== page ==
I went back to my painting, which was blue and red and pink and orange, and every color except black. Black is what people wear in Manhattan. It’s the color of shoveled snow on the side of the street in winter; it’s the color under my fingernails. I hate black.
Minnie Murphy’s mom has breasts that are round and full, like water balloons. They’re fake. She has bleach-blond hair, and I once saw her French-kissing Minnie Murphy’s dad in the Jaguar. Before that, I didn’t know parents French-kissed. I told Mom this and she laughed. ‘Maybe if I had tits like that,’ she said. I don’t like to imagine my parents kissing, but I kind of wish they would.
Dad’s a carpenter, and he and Skippy work together. Skippy rides his bicycle everywhere, even in the snow. He’s always picking up stuff on the side of the road that other people are throwing out. Once he got Dad to duct tape a couple of two by fours to his back, strapping the tape criss-crossed around his middle, so that he could take them home, cut them down, and make frames for his unfinished paintings.
A week before my parents’ anniversary, I went out to Connecticut in the Jaguar. Minnie and I sat in the back seat, wind blowing our hair wild. We rode north through Harlem, past groups of men on street corners, past homeless people with their mounds of possessions overflowing grocery carts, past women pushing strollers, and everyone turned to look at us. With the top down, it was too loud to talk, so we all sat in our own thoughts, and stared out at the people staring back at us. Then we went over the bridge, past Riverdale, out towards Connecticut to the Murphys’ country house, where the air smells green. I stared at the other inferior cars on the road, and I tried to imagine it was my parents in the front seat, but that was impossible.
We spent two days at Cedar Lake, where Minnie’s mother made homemade blueberry pancakes with real maple syrup. On Sunday afternoon we jumped off the dock, and swam across the cool lake to the other side, where we climbed ashore, and walked through the woods like explorers. I actually saw Minnie’s parents hold hands. I wanted to stay for a week, or a month, but that evening, we packed up the car and piled in. My heart sank when we crossed the George Washington Bridge, and I looked across the murky Hudson River to the downtown skyline. Living in New York is like being a black speck: nobody misses you when you go because there are so many other black specks. You may as well not even exist. When we got to our neighborhood, it was trash day the next day, and the black bags were stacked fifteen feet high. The stench was enough to make me run inside. I took the elevator up to our messy apartment, and came through the door just in time to see Mom hurling a vase across the living room at Dad. She missed. It bounced on the rug and didn’t break, and this must’ve shocked her out of her rage because she started to laugh. I grabbed my brush, a couple of beers from the fridge, and headed to Skippy’s, confident that I had a better picture of what love looked like.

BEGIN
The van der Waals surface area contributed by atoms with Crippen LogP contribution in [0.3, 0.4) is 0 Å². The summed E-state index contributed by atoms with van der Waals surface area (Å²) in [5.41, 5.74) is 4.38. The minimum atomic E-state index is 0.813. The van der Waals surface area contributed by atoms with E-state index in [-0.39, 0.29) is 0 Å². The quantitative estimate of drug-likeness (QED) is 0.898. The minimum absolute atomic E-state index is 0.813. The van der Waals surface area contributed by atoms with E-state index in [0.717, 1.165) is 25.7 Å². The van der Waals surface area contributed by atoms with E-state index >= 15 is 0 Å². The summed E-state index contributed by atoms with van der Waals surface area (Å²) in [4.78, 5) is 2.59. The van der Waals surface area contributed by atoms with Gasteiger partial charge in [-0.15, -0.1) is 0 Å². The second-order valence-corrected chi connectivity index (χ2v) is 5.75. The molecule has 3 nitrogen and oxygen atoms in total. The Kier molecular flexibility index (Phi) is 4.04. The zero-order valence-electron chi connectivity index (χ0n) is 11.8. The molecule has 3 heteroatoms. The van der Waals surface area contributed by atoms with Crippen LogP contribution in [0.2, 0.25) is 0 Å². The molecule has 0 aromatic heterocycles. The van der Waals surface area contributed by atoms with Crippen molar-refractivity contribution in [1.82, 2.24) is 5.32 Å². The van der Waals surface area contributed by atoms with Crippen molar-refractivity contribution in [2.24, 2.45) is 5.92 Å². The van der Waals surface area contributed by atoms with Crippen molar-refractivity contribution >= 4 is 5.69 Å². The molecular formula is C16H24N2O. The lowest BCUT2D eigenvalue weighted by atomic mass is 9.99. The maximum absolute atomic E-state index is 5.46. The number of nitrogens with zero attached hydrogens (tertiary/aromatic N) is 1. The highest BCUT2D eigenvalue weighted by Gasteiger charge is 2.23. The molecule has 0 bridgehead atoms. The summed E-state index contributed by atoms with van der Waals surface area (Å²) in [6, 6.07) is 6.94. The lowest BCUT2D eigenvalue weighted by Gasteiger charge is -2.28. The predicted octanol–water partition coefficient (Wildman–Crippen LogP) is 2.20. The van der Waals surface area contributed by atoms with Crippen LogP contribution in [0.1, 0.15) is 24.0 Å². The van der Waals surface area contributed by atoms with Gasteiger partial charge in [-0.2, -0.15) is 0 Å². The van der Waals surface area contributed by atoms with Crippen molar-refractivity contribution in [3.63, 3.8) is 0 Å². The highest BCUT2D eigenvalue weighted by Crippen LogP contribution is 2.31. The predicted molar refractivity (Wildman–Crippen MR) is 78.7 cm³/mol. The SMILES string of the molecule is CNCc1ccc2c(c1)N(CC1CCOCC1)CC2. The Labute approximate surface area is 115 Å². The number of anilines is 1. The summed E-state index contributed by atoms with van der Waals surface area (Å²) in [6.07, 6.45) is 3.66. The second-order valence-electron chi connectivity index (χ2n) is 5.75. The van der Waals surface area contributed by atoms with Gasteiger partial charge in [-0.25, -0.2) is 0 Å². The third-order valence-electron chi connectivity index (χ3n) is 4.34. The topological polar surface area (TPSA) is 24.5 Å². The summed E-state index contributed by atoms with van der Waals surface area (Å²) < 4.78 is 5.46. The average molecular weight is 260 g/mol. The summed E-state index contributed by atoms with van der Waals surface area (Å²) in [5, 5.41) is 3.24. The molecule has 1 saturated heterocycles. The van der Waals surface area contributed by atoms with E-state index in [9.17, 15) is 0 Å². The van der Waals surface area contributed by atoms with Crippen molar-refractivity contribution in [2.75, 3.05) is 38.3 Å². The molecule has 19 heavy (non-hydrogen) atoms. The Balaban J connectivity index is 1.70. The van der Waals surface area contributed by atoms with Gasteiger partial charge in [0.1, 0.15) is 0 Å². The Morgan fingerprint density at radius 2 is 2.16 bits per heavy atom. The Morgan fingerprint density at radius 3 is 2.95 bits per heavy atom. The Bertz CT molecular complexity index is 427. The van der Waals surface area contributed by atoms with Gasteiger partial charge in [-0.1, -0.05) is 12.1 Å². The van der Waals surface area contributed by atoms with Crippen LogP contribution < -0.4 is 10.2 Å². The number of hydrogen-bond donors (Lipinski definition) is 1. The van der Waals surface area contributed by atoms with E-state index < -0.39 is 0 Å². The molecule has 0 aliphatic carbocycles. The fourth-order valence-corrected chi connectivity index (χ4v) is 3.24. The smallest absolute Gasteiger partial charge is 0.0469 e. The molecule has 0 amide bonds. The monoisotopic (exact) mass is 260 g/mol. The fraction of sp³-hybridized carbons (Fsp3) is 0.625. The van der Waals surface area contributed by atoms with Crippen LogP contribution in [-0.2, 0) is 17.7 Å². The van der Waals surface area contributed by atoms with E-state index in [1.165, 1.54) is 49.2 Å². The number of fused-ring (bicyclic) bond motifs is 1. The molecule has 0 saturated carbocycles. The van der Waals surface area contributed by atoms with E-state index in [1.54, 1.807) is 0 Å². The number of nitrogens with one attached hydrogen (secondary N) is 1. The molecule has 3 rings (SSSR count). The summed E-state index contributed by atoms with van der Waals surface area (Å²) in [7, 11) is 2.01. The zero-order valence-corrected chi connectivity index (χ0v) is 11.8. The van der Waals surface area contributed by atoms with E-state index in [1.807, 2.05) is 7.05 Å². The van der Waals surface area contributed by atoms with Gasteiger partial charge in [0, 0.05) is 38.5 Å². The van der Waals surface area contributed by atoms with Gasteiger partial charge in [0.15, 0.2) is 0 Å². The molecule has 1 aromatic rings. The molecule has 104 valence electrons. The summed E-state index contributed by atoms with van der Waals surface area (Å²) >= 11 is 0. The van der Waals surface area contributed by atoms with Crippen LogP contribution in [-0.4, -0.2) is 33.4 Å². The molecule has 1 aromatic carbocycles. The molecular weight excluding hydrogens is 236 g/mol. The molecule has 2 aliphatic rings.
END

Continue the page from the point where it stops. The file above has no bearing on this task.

‘I’ve got it, I know—what it smells like, even,’ I said to Skippy, breathless from running up four flights of stairs. He smiled. ‘What? You don’t believe me.’
‘I believe you, I believe you,’ he said. ‘I just . . . ’ his voice trailed off, and he stared at a half-painted wave before cracking open another can.
‘Skippy,’ I said, taking a sip from his Natural Light, and trying not to gag, ‘we should go to Australia. You and me.’
‘That costs money.’
‘You just need to finish a couple of your paintings, sell them for a thousand bucks a piece, and we’ll have enough for two plane tickets.’
‘To be young again,’ Skippy said.
I stood back and looked at my picture. Skippy looked, too. It was on the abstract side, but there was a recognisable blue lake melding into clouds and green hills. Something didn’t look right. ‘I don’t know,’ I said to Skippy.
After a long while he said, ‘Maybe you need a bit of black? To balance it out? Or some dark brown?’
Skippy and Dad speak in questions, their voices rising at the end of a sentence, as if they’re never quite certain of what they say. ‘Unlike you bloody Americans,’ Dad said to me once, ‘so goddamned confident you’re ready to take over the world?’